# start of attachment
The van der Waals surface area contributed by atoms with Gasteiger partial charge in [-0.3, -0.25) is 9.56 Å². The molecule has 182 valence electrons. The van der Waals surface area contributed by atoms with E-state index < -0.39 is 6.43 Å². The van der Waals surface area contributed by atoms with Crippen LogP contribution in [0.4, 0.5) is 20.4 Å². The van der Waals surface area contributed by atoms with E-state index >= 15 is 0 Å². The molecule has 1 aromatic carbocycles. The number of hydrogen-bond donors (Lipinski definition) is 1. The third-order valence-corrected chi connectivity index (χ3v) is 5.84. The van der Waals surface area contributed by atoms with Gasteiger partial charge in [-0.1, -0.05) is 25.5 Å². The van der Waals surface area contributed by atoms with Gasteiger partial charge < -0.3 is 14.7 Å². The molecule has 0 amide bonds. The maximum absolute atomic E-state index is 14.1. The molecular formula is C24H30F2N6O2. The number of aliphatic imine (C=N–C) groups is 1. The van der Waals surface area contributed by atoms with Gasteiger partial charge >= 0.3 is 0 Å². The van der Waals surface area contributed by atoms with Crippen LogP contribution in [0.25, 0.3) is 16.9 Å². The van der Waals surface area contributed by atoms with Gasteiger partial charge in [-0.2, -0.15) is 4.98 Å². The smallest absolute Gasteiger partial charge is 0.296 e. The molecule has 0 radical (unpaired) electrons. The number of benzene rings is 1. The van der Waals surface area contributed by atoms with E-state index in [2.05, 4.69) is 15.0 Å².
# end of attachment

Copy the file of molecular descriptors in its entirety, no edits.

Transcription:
The van der Waals surface area contributed by atoms with Gasteiger partial charge in [-0.3, -0.25) is 9.56 Å². The molecule has 182 valence electrons. The van der Waals surface area contributed by atoms with E-state index < -0.39 is 6.43 Å². The van der Waals surface area contributed by atoms with Crippen LogP contribution in [0.4, 0.5) is 20.4 Å². The van der Waals surface area contributed by atoms with E-state index >= 15 is 0 Å². The molecule has 1 aromatic carbocycles. The number of hydrogen-bond donors (Lipinski definition) is 1. The third-order valence-corrected chi connectivity index (χ3v) is 5.84. The van der Waals surface area contributed by atoms with Gasteiger partial charge in [-0.1, -0.05) is 25.5 Å². The van der Waals surface area contributed by atoms with Gasteiger partial charge < -0.3 is 14.7 Å². The molecule has 0 amide bonds. The maximum absolute atomic E-state index is 14.1. The molecular formula is C24H30F2N6O2. The number of aliphatic imine (C=N–C) groups is 1. The van der Waals surface area contributed by atoms with Gasteiger partial charge >= 0.3 is 0 Å². The van der Waals surface area contributed by atoms with Crippen LogP contribution in [0.25, 0.3) is 16.9 Å². The van der Waals surface area contributed by atoms with Gasteiger partial charge in [-0.2, -0.15) is 4.98 Å². The smallest absolute Gasteiger partial charge is 0.296 e. The molecule has 0 radical (unpaired) electrons. The number of benzene rings is 1. The van der Waals surface area contributed by atoms with E-state index in [2.05, 4.69) is 15.0 Å².